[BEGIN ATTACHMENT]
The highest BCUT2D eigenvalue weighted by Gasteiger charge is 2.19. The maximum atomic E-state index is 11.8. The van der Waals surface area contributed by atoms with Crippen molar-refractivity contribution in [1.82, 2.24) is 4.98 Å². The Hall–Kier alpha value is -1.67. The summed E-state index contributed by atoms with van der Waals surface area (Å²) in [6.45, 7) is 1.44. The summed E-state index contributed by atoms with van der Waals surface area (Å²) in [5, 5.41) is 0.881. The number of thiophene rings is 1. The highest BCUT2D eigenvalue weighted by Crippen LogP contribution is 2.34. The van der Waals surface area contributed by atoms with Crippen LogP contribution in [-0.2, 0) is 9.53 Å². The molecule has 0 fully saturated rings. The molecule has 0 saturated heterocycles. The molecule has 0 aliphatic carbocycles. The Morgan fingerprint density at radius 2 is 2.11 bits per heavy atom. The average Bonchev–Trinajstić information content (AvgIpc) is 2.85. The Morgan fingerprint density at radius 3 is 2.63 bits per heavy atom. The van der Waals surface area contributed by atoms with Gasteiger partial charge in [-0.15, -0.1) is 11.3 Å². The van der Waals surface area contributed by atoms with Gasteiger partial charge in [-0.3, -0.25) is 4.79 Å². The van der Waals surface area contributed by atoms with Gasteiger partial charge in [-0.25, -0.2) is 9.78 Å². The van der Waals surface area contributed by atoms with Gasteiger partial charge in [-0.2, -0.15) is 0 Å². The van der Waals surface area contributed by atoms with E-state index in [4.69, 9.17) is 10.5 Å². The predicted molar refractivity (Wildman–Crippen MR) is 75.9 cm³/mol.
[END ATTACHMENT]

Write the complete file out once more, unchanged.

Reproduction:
The highest BCUT2D eigenvalue weighted by Gasteiger charge is 2.19. The maximum atomic E-state index is 11.8. The van der Waals surface area contributed by atoms with Crippen molar-refractivity contribution in [1.82, 2.24) is 4.98 Å². The Hall–Kier alpha value is -1.67. The summed E-state index contributed by atoms with van der Waals surface area (Å²) in [6.45, 7) is 1.44. The summed E-state index contributed by atoms with van der Waals surface area (Å²) in [5, 5.41) is 0.881. The number of thiophene rings is 1. The highest BCUT2D eigenvalue weighted by Crippen LogP contribution is 2.34. The van der Waals surface area contributed by atoms with Crippen LogP contribution in [-0.2, 0) is 9.53 Å². The molecule has 0 fully saturated rings. The molecule has 0 saturated heterocycles. The molecule has 0 aliphatic carbocycles. The Morgan fingerprint density at radius 2 is 2.11 bits per heavy atom. The average Bonchev–Trinajstić information content (AvgIpc) is 2.85. The Morgan fingerprint density at radius 3 is 2.63 bits per heavy atom. The van der Waals surface area contributed by atoms with Gasteiger partial charge in [-0.15, -0.1) is 11.3 Å². The van der Waals surface area contributed by atoms with Gasteiger partial charge in [-0.3, -0.25) is 4.79 Å². The van der Waals surface area contributed by atoms with Gasteiger partial charge in [-0.25, -0.2) is 9.78 Å². The van der Waals surface area contributed by atoms with Gasteiger partial charge in [-0.2, -0.15) is 0 Å². The van der Waals surface area contributed by atoms with E-state index in [4.69, 9.17) is 10.5 Å². The predicted molar refractivity (Wildman–Crippen MR) is 75.9 cm³/mol.